Twilio Inc. has come a long way from pranking tech journalists to attract attention in the crowded UC market. Enterprises -- especially consumer-facing businesses -- have recognized the nearly completed standard WebRTC as a way to enhance their websites, mobile applications and contact centers with better experiences and communication channels. The Twilio API is one of the first technologies to enable this new generation of unified communications.
Matt Keowen, senior director of marketing for Twilio, shared the company's progress, how working with WebRTC helps the company's development platform stand out, and its future direction as more companies seek to build applications with embedded communications suitable for their business needs.
Easily add communication channels to any application or website with a Twilio API
San Francisco-based Twilio enables Voice over Internet Protocol and video, as well as SMS and picture messaging functionality, to be embedded into Web, desktop and mobile applications. Web developers can use the company's globally available cloud-based application programming interfaces (APIs) to embed UC into websites or internal business applications.
Enterprises are already moving to cloud-based or software-centric communications, but many businesses will require help getting there. "Companies … really want to take their compelling Web experiences and deliver them in a seamless way, via the channels that consumers want to use for those interactions; some want mobile applications, but they also need a voice channel, and that's where Twilio [comes] in," Keowen said.
Once signed up on Twilio's website, developers can build and test prototype communications applications based on Twilio's REST APIs. Enterprises only pay for what they use, and begin paying for applications once they are moved into production. "As an app's usage scales up or down, so does Twilio's services, and [businesses only pay for voice] minutes or messages sent and received," Keowen said. Twilio works with over 1,200 carriers globally to ensure reliability for its customer's communications applications, the company said.
The Twilio API development platform takes advantage of the benefits of the cloud, including the ability to develop quickly and flexibly, and instant scalability. Companies like rideshare startup Uber, home improvement retailer Home Depot, and Coca Cola Enterprises, are using Twilio to build out their communications applications and expand rapidly, he said.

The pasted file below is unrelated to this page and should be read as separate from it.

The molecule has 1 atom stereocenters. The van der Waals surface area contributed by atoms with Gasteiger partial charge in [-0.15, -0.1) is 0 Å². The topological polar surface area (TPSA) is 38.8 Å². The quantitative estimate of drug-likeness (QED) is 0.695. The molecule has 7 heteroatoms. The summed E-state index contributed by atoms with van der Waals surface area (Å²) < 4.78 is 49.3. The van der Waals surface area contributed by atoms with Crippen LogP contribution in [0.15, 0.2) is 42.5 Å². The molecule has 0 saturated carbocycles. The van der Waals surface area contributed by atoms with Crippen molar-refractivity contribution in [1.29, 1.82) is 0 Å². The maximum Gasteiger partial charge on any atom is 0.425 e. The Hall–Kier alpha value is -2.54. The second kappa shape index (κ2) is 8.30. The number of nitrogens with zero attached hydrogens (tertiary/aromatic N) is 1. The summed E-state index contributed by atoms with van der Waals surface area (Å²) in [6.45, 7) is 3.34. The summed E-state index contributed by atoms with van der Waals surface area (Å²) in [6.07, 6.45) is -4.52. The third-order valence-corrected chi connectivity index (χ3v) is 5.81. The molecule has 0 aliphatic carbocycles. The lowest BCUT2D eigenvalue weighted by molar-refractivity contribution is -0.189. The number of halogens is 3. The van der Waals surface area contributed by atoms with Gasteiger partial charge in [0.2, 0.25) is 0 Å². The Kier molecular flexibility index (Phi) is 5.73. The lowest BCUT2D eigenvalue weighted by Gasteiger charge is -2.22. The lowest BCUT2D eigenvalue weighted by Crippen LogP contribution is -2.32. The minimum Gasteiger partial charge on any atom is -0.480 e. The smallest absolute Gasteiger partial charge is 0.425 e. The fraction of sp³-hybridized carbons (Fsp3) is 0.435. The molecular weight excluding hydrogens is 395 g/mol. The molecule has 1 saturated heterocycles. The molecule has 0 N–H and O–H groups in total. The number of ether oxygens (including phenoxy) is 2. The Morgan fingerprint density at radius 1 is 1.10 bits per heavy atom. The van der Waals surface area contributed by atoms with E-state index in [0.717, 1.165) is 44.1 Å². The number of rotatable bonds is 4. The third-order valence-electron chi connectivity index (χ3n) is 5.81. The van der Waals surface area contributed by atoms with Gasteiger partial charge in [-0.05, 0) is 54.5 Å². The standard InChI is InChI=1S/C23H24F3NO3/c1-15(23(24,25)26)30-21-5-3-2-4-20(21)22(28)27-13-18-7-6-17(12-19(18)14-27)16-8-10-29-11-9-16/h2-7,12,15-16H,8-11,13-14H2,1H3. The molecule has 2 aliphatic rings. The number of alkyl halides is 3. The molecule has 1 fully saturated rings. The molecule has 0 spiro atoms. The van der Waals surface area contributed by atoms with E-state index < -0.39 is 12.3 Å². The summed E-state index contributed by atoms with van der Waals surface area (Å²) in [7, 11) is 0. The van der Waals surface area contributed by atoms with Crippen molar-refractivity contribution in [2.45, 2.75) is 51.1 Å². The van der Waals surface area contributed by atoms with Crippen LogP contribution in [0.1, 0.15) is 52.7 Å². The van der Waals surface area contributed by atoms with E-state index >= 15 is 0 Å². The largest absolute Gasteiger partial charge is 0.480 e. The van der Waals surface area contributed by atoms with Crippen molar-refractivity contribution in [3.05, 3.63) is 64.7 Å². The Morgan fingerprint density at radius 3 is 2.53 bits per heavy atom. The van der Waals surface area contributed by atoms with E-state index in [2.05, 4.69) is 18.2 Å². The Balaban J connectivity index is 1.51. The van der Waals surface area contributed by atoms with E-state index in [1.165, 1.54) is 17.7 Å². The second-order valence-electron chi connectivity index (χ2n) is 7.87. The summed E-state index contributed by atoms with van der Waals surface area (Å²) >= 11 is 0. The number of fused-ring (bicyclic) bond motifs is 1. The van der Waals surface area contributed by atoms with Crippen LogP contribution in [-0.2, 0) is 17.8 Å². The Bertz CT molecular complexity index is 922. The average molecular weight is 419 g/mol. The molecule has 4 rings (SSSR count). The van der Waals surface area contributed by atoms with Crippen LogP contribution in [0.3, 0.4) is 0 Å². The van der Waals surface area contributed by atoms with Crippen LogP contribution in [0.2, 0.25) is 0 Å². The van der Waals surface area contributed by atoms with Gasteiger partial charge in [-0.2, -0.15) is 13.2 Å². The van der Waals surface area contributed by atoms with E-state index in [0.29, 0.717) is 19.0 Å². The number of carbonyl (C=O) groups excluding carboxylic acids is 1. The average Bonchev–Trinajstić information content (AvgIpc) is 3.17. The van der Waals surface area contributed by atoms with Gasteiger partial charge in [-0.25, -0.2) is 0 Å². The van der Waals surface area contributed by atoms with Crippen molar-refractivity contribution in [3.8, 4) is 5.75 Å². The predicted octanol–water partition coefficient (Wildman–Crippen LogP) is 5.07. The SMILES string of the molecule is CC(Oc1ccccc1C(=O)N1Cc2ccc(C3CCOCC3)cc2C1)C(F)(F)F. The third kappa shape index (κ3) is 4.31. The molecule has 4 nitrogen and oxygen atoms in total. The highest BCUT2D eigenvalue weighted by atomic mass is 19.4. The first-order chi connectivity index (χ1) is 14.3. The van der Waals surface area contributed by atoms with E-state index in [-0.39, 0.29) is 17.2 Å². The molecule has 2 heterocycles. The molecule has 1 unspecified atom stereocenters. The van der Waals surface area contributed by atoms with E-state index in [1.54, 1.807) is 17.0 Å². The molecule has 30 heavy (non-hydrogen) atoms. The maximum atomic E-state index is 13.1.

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In the past, some enterprises would scale up communications during a busy season like the holidays by installing more hardware. "If a company wanted to add a text messaging channel or a call recording feature within their contact center, it could take them weeks or months and cost thousands of dollars. With Twilio, if a company wanted to add a feature like call recording to a conference calling feature, it's a few lines of code," he said. Twilio's APIs can integrate with third-party, hardware-based communications tools.
The company's first API -- Twilio Voice -- allows users to make phone calls through an application. SMS integrations into applications are also possible using Twilio's platform. "Text messaging is becoming an increasingly powerful way to extend customer interactions beyond the online browser-based experience [and] through to the mobile device without requiring a mobile app to be resident on that device," he said. The company also recently introduced picture messaging APIs for its customers.
Businesses interested in embedding communications into their applications or websites will still require their own developer expertise to take advantage of Twilio. However, Twilio's partners can help companies who lack developers. "Many enterprises are starting to become interested in doing development themselves. They are finding that the ability to build exactly what they want is more efficient than acquiring an off-the-shelf solution," Keowen said.
Twilio moves into the future with partnerships, WebRTC features
Twilio recently partnered with IBM to create IBM BlueMix, a development environment where IBM customers can build applications -- such as in-application dialing, conference calling and group texting -- using Twilio APIs, the company said.
"The ability to make the phone ring and connect with customers using text and picture messaging are applications that IBM wants to enable with their new cloud platform ... and IBM customers [are] looking for communications capabilities [they] can easily use on an infrastructure they understand," Keowen said.
Twilio's competition includes companies like Plivo, Voxeo and Tropo -- vendors that also offer cloud-based API platforms for building UC- enabled applications. But Twilio's partnership with IBM, and its ability to help developers integrate traditional phone system functionality into Web apps, is helping the vendor stand out. "In the world of telecommunications, you used to have to have a deep knowledge of the infrastructure and the protocols required to complete calls and send messages. Our cloud-based platform essentially virtualizes [the] telecommunications infrastructure and makes it accessible to any Web developer," Keowen said.
WebRTC is changing the cloud communications game. Twilio has been involved with the emerging standard's delivery from the start, and was among the first companies to build WebRTC into their products. Twilio Client, a platform designed to enable in-browser calling, is becoming popular within the contact center space.
The company will continue to develop its Twilio Client as WebRTC evolves. "Real-time communications is important, and we see WebRTC playing a really strong role in our ability to deliver different forms of interaction to users," Keowen said.
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